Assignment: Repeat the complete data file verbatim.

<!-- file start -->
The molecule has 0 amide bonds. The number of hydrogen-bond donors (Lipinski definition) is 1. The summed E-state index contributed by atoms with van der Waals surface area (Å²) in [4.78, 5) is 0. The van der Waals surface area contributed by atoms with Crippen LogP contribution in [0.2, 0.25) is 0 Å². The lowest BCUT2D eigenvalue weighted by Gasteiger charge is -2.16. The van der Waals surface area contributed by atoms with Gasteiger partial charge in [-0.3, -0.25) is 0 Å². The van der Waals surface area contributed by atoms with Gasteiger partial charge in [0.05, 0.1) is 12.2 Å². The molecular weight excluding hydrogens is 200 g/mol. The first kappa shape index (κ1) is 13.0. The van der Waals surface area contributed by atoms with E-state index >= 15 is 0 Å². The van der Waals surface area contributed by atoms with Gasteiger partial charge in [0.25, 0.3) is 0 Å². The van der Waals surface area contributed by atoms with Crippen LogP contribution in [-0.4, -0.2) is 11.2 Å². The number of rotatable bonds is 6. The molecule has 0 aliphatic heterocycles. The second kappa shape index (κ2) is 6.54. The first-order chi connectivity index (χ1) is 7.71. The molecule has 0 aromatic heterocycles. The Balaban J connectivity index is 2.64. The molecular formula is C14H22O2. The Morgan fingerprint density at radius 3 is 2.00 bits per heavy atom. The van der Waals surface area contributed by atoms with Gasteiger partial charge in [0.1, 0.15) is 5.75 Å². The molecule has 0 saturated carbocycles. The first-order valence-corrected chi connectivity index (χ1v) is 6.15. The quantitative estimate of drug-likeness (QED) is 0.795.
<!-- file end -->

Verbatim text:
The molecule has 0 amide bonds. The number of hydrogen-bond donors (Lipinski definition) is 1. The summed E-state index contributed by atoms with van der Waals surface area (Å²) in [4.78, 5) is 0. The van der Waals surface area contributed by atoms with Crippen LogP contribution in [0.2, 0.25) is 0 Å². The lowest BCUT2D eigenvalue weighted by Gasteiger charge is -2.16. The van der Waals surface area contributed by atoms with Gasteiger partial charge in [-0.3, -0.25) is 0 Å². The van der Waals surface area contributed by atoms with Gasteiger partial charge in [0.05, 0.1) is 12.2 Å². The molecular weight excluding hydrogens is 200 g/mol. The first kappa shape index (κ1) is 13.0. The van der Waals surface area contributed by atoms with E-state index >= 15 is 0 Å². The van der Waals surface area contributed by atoms with Gasteiger partial charge in [0.25, 0.3) is 0 Å². The van der Waals surface area contributed by atoms with Crippen LogP contribution in [-0.4, -0.2) is 11.2 Å². The number of rotatable bonds is 6. The molecule has 0 aliphatic heterocycles. The second kappa shape index (κ2) is 6.54. The first-order chi connectivity index (χ1) is 7.71. The molecule has 0 aromatic heterocycles. The Balaban J connectivity index is 2.64. The molecular formula is C14H22O2. The Morgan fingerprint density at radius 3 is 2.00 bits per heavy atom. The van der Waals surface area contributed by atoms with Gasteiger partial charge in [0.1, 0.15) is 5.75 Å². The molecule has 0 saturated carbocycles. The first-order valence-corrected chi connectivity index (χ1v) is 6.15. The quantitative estimate of drug-likeness (QED) is 0.795.